The emergency grants will help maintain center staffing and allow trials of pharmacy delivery, Family Health Center CEO Dr. Jackson Griggs said during a press conference this week with city and county officials.
With the gradual relaxing of some coronavirus containment measures, the center’s patient traffic is starting to pick up, but caution is still high.
“We’re starting to see the number of patients increase, but that’s going to take time and trust,” Barron said.
An online petition calling for the Waco Independent School District to let some friends and family members attend the class of 2020 graduation ceremonies scheduled for May 29 and 30 has almost reached its goal of 1,500 signatures.
As of Friday evening, the Change.org petition had garnered more than 1,230 signatures from students, parents, family members and friends.
Waco ISD Superintendent Susan Kincannon said the decision not to let anyone other than seniors and district staff attend the graduation ceremonies came down to safety concerns about increasing the risk of spreading COVID-19. Both the University High School and Waco High School ceremonies will be broadcast on the Waco ISD channel and at WacoISD.org/live.
Additionally, graduates can sign up for individual time slots between June 15 and 26 to pick up their diploma at their school campus with family members. They can have their photos taken by a professional photographer, with graduates in their caps and gowns.
But many seniors and their supporters — at least 1,230 of them — do not understand why Waco ISD will not allow guests at its graduation ceremonies, while other local school districts including Midway, China Spring, La Vega and Connally ISDs, will.
On or after May 29, all school districts may hold outdoor in-person graduation ceremonies while practicing social distancing and limiting attendance to students, families, friends and staff, according to the Texas Education Agency. District staff must screen all participating students, staff and guests by asking 11 questions related to COVID-19 symptoms. Anyone with signs of the 11 symptoms must be excluded from the event. Members of the same household do not have to remain 6 feet apart, but all others must maintain that distance.
China Spring High School, Connally High School, La Vega High School and Midway High School all will hold their graduation ceremonies at stadiums, while allowing a limited number of guests. Midway has not determined how many guests graduates can have, while China Spring will allow up to 8 guests, Connally will allow four and La Vega will allow two family members.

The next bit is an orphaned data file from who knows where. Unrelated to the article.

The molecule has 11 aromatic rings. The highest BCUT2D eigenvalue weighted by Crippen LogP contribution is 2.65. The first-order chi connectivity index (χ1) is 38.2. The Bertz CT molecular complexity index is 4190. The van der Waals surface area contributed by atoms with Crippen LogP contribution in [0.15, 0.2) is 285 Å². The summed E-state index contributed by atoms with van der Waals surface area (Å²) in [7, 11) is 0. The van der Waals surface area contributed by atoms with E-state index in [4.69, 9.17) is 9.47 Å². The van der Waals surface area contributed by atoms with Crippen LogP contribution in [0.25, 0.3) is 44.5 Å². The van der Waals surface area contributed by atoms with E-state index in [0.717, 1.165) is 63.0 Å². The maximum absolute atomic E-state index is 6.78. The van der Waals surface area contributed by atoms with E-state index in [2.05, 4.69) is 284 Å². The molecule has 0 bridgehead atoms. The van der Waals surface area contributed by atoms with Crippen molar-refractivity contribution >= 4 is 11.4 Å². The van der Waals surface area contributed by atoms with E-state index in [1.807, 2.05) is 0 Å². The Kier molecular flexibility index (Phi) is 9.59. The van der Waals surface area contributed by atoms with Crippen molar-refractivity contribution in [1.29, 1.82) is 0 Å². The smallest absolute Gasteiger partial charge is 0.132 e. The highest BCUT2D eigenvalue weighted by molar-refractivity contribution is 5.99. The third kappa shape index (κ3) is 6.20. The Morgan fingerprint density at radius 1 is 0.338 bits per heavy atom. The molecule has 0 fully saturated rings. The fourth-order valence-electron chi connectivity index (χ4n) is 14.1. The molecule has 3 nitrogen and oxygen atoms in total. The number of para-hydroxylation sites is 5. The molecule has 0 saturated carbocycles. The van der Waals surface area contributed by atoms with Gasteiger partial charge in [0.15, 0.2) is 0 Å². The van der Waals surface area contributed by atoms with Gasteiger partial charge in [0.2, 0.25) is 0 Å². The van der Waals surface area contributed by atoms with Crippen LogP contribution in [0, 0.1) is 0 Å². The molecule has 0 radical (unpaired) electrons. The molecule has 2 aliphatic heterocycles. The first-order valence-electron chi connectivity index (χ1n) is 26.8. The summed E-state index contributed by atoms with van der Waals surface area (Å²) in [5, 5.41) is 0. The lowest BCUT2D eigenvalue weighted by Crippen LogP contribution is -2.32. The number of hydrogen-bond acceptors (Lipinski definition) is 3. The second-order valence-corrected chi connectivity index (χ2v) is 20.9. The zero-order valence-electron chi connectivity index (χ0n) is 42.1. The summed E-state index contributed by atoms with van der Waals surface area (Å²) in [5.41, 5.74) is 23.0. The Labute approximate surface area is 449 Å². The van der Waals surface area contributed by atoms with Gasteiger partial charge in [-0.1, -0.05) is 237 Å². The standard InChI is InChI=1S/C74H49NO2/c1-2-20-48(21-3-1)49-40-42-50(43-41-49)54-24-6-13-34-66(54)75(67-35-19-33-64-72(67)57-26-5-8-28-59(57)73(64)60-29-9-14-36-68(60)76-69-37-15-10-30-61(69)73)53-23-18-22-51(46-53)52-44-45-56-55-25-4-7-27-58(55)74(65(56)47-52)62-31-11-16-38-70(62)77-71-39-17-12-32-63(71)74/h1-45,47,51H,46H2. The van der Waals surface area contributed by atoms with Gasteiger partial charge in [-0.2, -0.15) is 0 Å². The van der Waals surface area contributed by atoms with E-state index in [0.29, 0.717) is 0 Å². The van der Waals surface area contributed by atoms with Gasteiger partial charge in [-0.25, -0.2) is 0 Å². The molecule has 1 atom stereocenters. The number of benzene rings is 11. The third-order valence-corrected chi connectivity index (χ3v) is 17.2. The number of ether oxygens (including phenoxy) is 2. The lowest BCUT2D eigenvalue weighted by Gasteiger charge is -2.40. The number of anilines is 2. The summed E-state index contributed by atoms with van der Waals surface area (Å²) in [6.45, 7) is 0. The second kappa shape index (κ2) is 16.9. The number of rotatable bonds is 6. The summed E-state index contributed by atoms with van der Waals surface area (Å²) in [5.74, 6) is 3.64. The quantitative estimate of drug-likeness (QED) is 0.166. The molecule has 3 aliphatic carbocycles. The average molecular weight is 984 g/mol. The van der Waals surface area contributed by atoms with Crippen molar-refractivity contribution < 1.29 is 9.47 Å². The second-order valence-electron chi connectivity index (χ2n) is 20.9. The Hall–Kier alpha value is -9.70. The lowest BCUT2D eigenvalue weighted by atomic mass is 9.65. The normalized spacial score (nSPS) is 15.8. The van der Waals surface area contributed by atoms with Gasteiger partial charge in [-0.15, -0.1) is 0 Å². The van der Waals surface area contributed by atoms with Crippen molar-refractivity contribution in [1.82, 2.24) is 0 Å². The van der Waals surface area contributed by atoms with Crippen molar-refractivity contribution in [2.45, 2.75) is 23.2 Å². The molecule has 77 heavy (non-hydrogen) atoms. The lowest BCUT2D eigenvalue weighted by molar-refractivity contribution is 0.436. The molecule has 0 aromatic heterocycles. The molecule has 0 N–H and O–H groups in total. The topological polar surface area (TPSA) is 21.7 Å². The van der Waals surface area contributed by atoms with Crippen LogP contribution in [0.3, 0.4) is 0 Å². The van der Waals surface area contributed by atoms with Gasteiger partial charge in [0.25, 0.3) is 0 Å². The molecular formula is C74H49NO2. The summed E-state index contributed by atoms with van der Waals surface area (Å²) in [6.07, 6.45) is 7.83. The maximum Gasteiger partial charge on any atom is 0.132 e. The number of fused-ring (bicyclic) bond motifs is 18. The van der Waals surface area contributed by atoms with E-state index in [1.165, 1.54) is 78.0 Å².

Waco High senior Katherine Burnham said district officials probably made the decision they thought was best, but she wants her friends and family to be there to celebrate her four years’ worth of accomplishments at the school.
“Graduating high school is such a big milestone,” Burnham said. “It represents so many things — the end of a chapter, maturity, going into adulthood, college, a new life. Because graduation represents such a milestone, I think the family deserves to be there in person to watch their kid graduate.”
Waco High Senior Class Vice President Grant Hicks agrees with his classmate. While he understands the severity of the issue, he thinks the “abrupt decision needs to be revised,” he said.
“As the class vice president of Waco High, I have heard the numerous complaints and cries of my senior student body on the situation,” Hicks said. “I must admit it is highly upsetting to hear that neighboring school districts will be hosting formal graduations and configuring new ways to make them happen, but we are not receiving the same. Although we are aware the world is unfair, we should never feel our voices have been disregarded and unaccounted by a district we chose to spend our best years at. We have had our senior year robbed.”
Hicks said the ban on guests hits particularly hard for first-generation graduates whose families wanted nothing more than to see their children walk across a stage and receive a diploma.
“There are plenty of people at Waco High who are first-generation students, and their families were beyond excited to see their young ones graduate and do something they weren’t able to do,” he said. “My heart goes out to them even more because that moment has now been stripped from them.”
Both students think Waco ISD should follow the other local school districts’ practices and allow a limited number of guests. Kincannon said she understands where the students are coming from but that the logistics of screening thousands of people for 11 symptoms is the biggest obstacle for the district. Each high school has about 400 seniors.
“How do you do that with fidelity?” Kincannon said. “The county has done such a fantastic job of controlling the spread of the virus, so we took a really safe, cautious approach to try to honor the kids to be together one last time and have a ceremony, which we felt like we could broadcast nicely on our local television channel as well as on Facebook Live.”
While the final decision came down to Kincannon, she met with student representatives from both high schools, the high school principals and some assistant principals, as well as senior counselors and graduation coordinators to discuss alternative graduation plans. The students included student council presidents and the highest ranking seniors from both schools. Kincannon said a virtual ceremony was seen as a last resort and that she heard that students wanted most of all to be back together again after going on spring break without knowing they would not see their classmates again the next week.
Asked if she would reconsider her decision, Kincannon said things have been fluid during the pandemic and that anything is possible at this point, including a spike in COVID-19 cases in McLennan County.
“My decision is going to be based on the screening,” she said. “I certainly wouldn’t have wanted to have a ceremony that’s anything less than what the students want. I want to make sure we do what we can do to implement a screening process with fidelity. I’m continuing to study the screening requirements and also consulting with local health care providers.”